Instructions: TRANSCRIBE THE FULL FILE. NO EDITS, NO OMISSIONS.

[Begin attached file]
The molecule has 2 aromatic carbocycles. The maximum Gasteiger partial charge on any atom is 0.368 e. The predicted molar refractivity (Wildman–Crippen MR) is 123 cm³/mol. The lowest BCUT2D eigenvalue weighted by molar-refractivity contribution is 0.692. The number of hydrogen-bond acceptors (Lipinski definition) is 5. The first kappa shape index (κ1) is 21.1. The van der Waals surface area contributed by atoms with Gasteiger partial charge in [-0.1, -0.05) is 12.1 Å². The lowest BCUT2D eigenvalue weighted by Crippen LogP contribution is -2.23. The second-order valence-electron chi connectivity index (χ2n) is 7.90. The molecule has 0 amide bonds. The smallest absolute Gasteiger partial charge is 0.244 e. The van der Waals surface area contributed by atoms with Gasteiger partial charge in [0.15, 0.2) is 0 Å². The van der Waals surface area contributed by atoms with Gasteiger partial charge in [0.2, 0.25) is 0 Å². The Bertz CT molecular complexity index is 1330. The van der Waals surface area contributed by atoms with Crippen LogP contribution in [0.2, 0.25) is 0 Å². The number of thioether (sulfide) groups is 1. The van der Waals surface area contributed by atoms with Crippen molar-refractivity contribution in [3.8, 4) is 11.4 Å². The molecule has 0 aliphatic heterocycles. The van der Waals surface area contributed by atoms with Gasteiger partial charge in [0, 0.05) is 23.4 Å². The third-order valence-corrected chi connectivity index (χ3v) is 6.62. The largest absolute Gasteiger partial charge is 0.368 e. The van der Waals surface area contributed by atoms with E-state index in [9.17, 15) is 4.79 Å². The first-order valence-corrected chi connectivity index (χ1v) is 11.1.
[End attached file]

The molecule has 2 aromatic carbocycles. The maximum Gasteiger partial charge on any atom is 0.368 e. The predicted molar refractivity (Wildman–Crippen MR) is 123 cm³/mol. The lowest BCUT2D eigenvalue weighted by molar-refractivity contribution is 0.692. The number of hydrogen-bond acceptors (Lipinski definition) is 5. The first kappa shape index (κ1) is 21.1. The van der Waals surface area contributed by atoms with Gasteiger partial charge in [-0.1, -0.05) is 12.1 Å². The lowest BCUT2D eigenvalue weighted by Crippen LogP contribution is -2.23. The second-order valence-electron chi connectivity index (χ2n) is 7.90. The molecule has 0 amide bonds. The smallest absolute Gasteiger partial charge is 0.244 e. The van der Waals surface area contributed by atoms with Gasteiger partial charge in [0.15, 0.2) is 0 Å². The van der Waals surface area contributed by atoms with Gasteiger partial charge in [0.2, 0.25) is 0 Å². The Bertz CT molecular complexity index is 1330. The van der Waals surface area contributed by atoms with Crippen LogP contribution in [0.2, 0.25) is 0 Å². The number of thioether (sulfide) groups is 1. The van der Waals surface area contributed by atoms with Crippen molar-refractivity contribution in [3.8, 4) is 11.4 Å². The molecule has 0 aliphatic heterocycles. The van der Waals surface area contributed by atoms with Gasteiger partial charge in [0, 0.05) is 23.4 Å². The third-order valence-corrected chi connectivity index (χ3v) is 6.62. The largest absolute Gasteiger partial charge is 0.368 e. The van der Waals surface area contributed by atoms with E-state index in [9.17, 15) is 4.79 Å². The first-order valence-corrected chi connectivity index (χ1v) is 11.1.